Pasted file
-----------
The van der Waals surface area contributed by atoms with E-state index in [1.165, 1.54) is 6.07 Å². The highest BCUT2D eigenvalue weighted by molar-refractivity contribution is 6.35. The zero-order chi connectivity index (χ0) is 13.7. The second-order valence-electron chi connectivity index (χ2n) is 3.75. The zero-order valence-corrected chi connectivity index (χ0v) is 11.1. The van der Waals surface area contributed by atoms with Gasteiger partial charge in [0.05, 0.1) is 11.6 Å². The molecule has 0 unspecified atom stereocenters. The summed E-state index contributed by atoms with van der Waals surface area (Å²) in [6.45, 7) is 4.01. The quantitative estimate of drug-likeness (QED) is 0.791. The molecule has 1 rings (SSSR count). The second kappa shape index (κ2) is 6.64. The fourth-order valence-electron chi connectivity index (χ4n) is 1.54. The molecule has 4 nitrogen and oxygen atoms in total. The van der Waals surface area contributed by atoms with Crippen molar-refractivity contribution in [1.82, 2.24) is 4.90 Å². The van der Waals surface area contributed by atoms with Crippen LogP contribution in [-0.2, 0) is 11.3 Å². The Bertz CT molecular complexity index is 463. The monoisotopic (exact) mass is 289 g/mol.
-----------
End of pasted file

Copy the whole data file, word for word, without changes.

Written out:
The van der Waals surface area contributed by atoms with E-state index in [1.165, 1.54) is 6.07 Å². The highest BCUT2D eigenvalue weighted by molar-refractivity contribution is 6.35. The zero-order chi connectivity index (χ0) is 13.7. The second-order valence-electron chi connectivity index (χ2n) is 3.75. The zero-order valence-corrected chi connectivity index (χ0v) is 11.1. The van der Waals surface area contributed by atoms with Gasteiger partial charge in [0.05, 0.1) is 11.6 Å². The molecule has 0 unspecified atom stereocenters. The summed E-state index contributed by atoms with van der Waals surface area (Å²) in [6.45, 7) is 4.01. The quantitative estimate of drug-likeness (QED) is 0.791. The molecule has 1 rings (SSSR count). The second kappa shape index (κ2) is 6.64. The fourth-order valence-electron chi connectivity index (χ4n) is 1.54. The molecule has 4 nitrogen and oxygen atoms in total. The van der Waals surface area contributed by atoms with Crippen molar-refractivity contribution in [1.82, 2.24) is 4.90 Å². The van der Waals surface area contributed by atoms with Crippen LogP contribution in [-0.2, 0) is 11.3 Å². The Bertz CT molecular complexity index is 463. The monoisotopic (exact) mass is 289 g/mol.